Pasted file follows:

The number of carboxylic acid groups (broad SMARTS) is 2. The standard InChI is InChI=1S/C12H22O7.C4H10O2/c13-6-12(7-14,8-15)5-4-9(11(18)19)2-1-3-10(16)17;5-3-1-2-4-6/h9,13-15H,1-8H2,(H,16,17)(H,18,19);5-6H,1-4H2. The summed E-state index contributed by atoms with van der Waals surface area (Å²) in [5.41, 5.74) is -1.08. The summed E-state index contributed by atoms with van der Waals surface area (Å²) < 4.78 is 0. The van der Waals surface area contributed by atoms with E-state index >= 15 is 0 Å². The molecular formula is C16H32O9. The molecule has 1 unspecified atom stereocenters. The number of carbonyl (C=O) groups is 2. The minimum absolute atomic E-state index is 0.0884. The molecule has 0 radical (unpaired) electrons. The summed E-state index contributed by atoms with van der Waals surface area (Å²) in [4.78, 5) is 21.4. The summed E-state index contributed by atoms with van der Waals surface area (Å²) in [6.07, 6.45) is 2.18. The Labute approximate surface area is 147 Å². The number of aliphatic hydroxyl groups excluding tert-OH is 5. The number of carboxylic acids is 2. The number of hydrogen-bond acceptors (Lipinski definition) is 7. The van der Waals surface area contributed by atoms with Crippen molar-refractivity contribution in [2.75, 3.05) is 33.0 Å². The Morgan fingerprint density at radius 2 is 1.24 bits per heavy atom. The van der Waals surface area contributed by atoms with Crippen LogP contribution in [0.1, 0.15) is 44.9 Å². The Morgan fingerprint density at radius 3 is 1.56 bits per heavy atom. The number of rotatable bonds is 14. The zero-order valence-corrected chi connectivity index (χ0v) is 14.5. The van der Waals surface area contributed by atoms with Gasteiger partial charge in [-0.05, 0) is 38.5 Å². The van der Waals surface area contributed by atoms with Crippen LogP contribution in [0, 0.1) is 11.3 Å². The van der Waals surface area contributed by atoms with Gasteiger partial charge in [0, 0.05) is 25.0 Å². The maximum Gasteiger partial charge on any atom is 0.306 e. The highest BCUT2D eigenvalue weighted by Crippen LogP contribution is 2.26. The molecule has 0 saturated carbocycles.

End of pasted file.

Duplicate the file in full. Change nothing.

The number of carboxylic acid groups (broad SMARTS) is 2. The standard InChI is InChI=1S/C12H22O7.C4H10O2/c13-6-12(7-14,8-15)5-4-9(11(18)19)2-1-3-10(16)17;5-3-1-2-4-6/h9,13-15H,1-8H2,(H,16,17)(H,18,19);5-6H,1-4H2. The summed E-state index contributed by atoms with van der Waals surface area (Å²) in [5.41, 5.74) is -1.08. The summed E-state index contributed by atoms with van der Waals surface area (Å²) < 4.78 is 0. The van der Waals surface area contributed by atoms with E-state index >= 15 is 0 Å². The molecular formula is C16H32O9. The molecule has 1 unspecified atom stereocenters. The number of carbonyl (C=O) groups is 2. The minimum absolute atomic E-state index is 0.0884. The molecule has 0 radical (unpaired) electrons. The summed E-state index contributed by atoms with van der Waals surface area (Å²) in [4.78, 5) is 21.4. The summed E-state index contributed by atoms with van der Waals surface area (Å²) in [6.07, 6.45) is 2.18. The Labute approximate surface area is 147 Å². The number of aliphatic hydroxyl groups excluding tert-OH is 5. The number of carboxylic acids is 2. The number of hydrogen-bond acceptors (Lipinski definition) is 7. The van der Waals surface area contributed by atoms with Crippen molar-refractivity contribution in [2.75, 3.05) is 33.0 Å². The Morgan fingerprint density at radius 2 is 1.24 bits per heavy atom. The van der Waals surface area contributed by atoms with Crippen LogP contribution in [0.1, 0.15) is 44.9 Å². The Morgan fingerprint density at radius 3 is 1.56 bits per heavy atom. The number of rotatable bonds is 14. The zero-order valence-corrected chi connectivity index (χ0v) is 14.5. The van der Waals surface area contributed by atoms with Gasteiger partial charge in [-0.05, 0) is 38.5 Å². The van der Waals surface area contributed by atoms with Crippen LogP contribution in [0, 0.1) is 11.3 Å². The van der Waals surface area contributed by atoms with Gasteiger partial charge in [0, 0.05) is 25.0 Å². The maximum Gasteiger partial charge on any atom is 0.306 e. The highest BCUT2D eigenvalue weighted by Crippen LogP contribution is 2.26. The molecule has 0 saturated carbocycles.